Aug. 2, 2011 – The District II Wisconsin Court of Appeals recently clarified that the judge, not the jury, decides what method to apply in determining riparian boundary rights between disputing parties.
In Manlick v. Loppnow, 2010AP2034 (Aug. 2, 2011), the appeals court also clarified that a trial judge has discretion to choose the appropriate method to apply based on equity principles.
The riparian rights dispute at issue stems from a spat between neighboring lakefront property owners on Pewaukee Lake. The neighbors kept their piers, and the harmony, on the north end of their respective property lines until 2007. That year, the Loppnows (north neighbors) moved their pier to the south end, abutting the pier kept by the Manlicks (south neighbors) on the north end of their property.
The Loppnows moved the location of their pier to prevent the Manlicks from docking their boat on the north side of their pier, believing that such boat placement infringed on the Loppnows’ riparian rights extending into the lake.
The Manlicks filed suit in 2008, believing the Loppnows’ new pier placement infringed upon their riparian boundary rights, asserting conversion, private nuisance, and trespass. The Manlicks appealed after the trial court dismissed the claims and applied the coterminous method to determine riparian boundary rights in favor of the Loppnows.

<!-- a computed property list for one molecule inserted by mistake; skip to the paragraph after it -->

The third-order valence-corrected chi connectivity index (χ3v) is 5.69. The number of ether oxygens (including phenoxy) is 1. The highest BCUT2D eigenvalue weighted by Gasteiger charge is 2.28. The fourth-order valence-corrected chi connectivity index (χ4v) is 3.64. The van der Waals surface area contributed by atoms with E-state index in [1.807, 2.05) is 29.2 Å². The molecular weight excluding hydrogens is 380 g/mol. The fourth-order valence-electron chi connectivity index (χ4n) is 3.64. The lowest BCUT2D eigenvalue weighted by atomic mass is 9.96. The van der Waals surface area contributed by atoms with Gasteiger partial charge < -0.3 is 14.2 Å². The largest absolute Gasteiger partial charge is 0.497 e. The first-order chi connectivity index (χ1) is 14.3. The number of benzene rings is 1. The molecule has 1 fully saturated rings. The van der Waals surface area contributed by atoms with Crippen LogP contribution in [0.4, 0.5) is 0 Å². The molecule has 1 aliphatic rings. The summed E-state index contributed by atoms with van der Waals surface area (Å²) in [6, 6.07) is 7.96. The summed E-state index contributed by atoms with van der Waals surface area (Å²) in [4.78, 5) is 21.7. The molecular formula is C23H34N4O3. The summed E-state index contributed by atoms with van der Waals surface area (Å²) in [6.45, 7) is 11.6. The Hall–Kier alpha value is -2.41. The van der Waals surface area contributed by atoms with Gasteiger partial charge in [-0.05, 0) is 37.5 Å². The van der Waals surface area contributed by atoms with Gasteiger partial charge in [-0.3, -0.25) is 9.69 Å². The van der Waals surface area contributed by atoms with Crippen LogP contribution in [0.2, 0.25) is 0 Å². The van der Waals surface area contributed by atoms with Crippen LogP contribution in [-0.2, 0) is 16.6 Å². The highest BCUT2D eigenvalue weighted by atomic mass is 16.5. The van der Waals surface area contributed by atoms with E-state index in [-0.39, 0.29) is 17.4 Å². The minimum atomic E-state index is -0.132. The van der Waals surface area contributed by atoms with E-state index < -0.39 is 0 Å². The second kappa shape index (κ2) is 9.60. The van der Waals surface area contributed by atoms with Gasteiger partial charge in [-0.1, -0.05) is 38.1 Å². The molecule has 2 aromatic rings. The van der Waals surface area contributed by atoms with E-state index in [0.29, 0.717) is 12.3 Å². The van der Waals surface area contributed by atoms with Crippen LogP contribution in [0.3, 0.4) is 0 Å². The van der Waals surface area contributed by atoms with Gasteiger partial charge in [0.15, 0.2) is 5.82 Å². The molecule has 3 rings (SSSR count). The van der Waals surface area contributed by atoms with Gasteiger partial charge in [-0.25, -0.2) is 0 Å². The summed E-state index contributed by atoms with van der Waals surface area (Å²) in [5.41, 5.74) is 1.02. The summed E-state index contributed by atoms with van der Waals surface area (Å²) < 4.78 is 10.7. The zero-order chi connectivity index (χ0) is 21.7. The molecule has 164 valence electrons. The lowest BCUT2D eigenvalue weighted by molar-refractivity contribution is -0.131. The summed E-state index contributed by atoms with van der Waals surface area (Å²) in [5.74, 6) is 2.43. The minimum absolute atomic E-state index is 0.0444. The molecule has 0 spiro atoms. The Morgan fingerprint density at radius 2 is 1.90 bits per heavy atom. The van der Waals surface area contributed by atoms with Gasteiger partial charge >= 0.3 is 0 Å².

The appeals court affirmed, rejecting the Manlicks’ argument that the trial court applied the wrong method in determining the parties’ riparian boundary, and in any event, a jury must decide what method to apply.
Of the three general methods for determining riparian boundaries, the court applied the so-called coterminous method, advocated for by the Loppnows. The coterminous method is used “’if the boundary lines on land are not at right angles with the shore but approach the shore at obtuse or acute angles. …” Nosek v. Stryker, 103 Wis. 2d 633, 635, 309 N.W.2d 868 (Ct. App. 1981).
The appeals court agreed that, based on shoreline descriptions and testimony from a land surveyor, this method was the most fair and equitable to apply. The appeals court also rejected the Manlicks’ argument that they had a constitutional right to let a jury decide which method the court should apply in determining the riparian boundary.
“The parties fail to cite to any case, and we could not uncover any authority to support the Manlicks’ assertion that the question is properly directed to a jury,” wrote Judge Kitty Brennan.